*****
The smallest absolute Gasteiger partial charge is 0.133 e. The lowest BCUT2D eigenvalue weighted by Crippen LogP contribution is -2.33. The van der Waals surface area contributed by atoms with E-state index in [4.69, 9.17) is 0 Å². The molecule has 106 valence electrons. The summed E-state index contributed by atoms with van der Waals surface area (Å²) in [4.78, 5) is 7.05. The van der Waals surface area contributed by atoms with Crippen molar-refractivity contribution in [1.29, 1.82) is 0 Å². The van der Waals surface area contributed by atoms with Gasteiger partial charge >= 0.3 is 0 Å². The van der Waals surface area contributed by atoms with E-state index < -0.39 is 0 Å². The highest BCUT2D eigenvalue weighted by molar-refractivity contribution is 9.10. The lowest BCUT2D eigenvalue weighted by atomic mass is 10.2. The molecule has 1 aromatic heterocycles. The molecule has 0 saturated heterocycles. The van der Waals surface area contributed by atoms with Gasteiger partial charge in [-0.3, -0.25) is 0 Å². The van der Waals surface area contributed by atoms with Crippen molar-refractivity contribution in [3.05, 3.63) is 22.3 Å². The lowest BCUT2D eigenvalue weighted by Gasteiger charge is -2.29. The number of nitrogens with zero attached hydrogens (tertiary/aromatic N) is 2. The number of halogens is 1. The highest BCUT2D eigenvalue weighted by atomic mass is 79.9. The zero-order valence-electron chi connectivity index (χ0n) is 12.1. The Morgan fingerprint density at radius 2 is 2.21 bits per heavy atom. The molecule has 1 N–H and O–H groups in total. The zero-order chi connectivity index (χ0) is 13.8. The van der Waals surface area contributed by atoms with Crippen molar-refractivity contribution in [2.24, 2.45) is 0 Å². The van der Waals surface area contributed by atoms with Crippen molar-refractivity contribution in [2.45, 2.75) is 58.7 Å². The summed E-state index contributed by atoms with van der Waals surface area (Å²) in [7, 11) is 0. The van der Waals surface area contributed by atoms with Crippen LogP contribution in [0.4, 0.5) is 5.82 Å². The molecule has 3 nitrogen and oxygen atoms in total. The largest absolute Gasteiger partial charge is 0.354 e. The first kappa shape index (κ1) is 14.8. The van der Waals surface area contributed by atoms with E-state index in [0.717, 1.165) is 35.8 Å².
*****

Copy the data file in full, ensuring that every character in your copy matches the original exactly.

The smallest absolute Gasteiger partial charge is 0.133 e. The lowest BCUT2D eigenvalue weighted by Crippen LogP contribution is -2.33. The van der Waals surface area contributed by atoms with E-state index in [4.69, 9.17) is 0 Å². The molecule has 106 valence electrons. The summed E-state index contributed by atoms with van der Waals surface area (Å²) in [4.78, 5) is 7.05. The van der Waals surface area contributed by atoms with Crippen molar-refractivity contribution in [1.29, 1.82) is 0 Å². The van der Waals surface area contributed by atoms with Gasteiger partial charge >= 0.3 is 0 Å². The van der Waals surface area contributed by atoms with E-state index < -0.39 is 0 Å². The highest BCUT2D eigenvalue weighted by molar-refractivity contribution is 9.10. The lowest BCUT2D eigenvalue weighted by atomic mass is 10.2. The molecule has 1 aromatic heterocycles. The molecule has 0 saturated heterocycles. The van der Waals surface area contributed by atoms with Gasteiger partial charge in [-0.3, -0.25) is 0 Å². The van der Waals surface area contributed by atoms with Crippen molar-refractivity contribution in [3.05, 3.63) is 22.3 Å². The lowest BCUT2D eigenvalue weighted by Gasteiger charge is -2.29. The number of nitrogens with zero attached hydrogens (tertiary/aromatic N) is 2. The number of halogens is 1. The highest BCUT2D eigenvalue weighted by atomic mass is 79.9. The zero-order valence-electron chi connectivity index (χ0n) is 12.1. The Morgan fingerprint density at radius 2 is 2.21 bits per heavy atom. The molecule has 1 N–H and O–H groups in total. The zero-order chi connectivity index (χ0) is 13.8. The van der Waals surface area contributed by atoms with Crippen molar-refractivity contribution in [2.24, 2.45) is 0 Å². The van der Waals surface area contributed by atoms with Crippen molar-refractivity contribution in [2.45, 2.75) is 58.7 Å². The summed E-state index contributed by atoms with van der Waals surface area (Å²) in [7, 11) is 0. The van der Waals surface area contributed by atoms with Crippen LogP contribution in [0.4, 0.5) is 5.82 Å². The molecule has 3 nitrogen and oxygen atoms in total. The largest absolute Gasteiger partial charge is 0.354 e. The first kappa shape index (κ1) is 14.8. The van der Waals surface area contributed by atoms with E-state index in [0.717, 1.165) is 35.8 Å².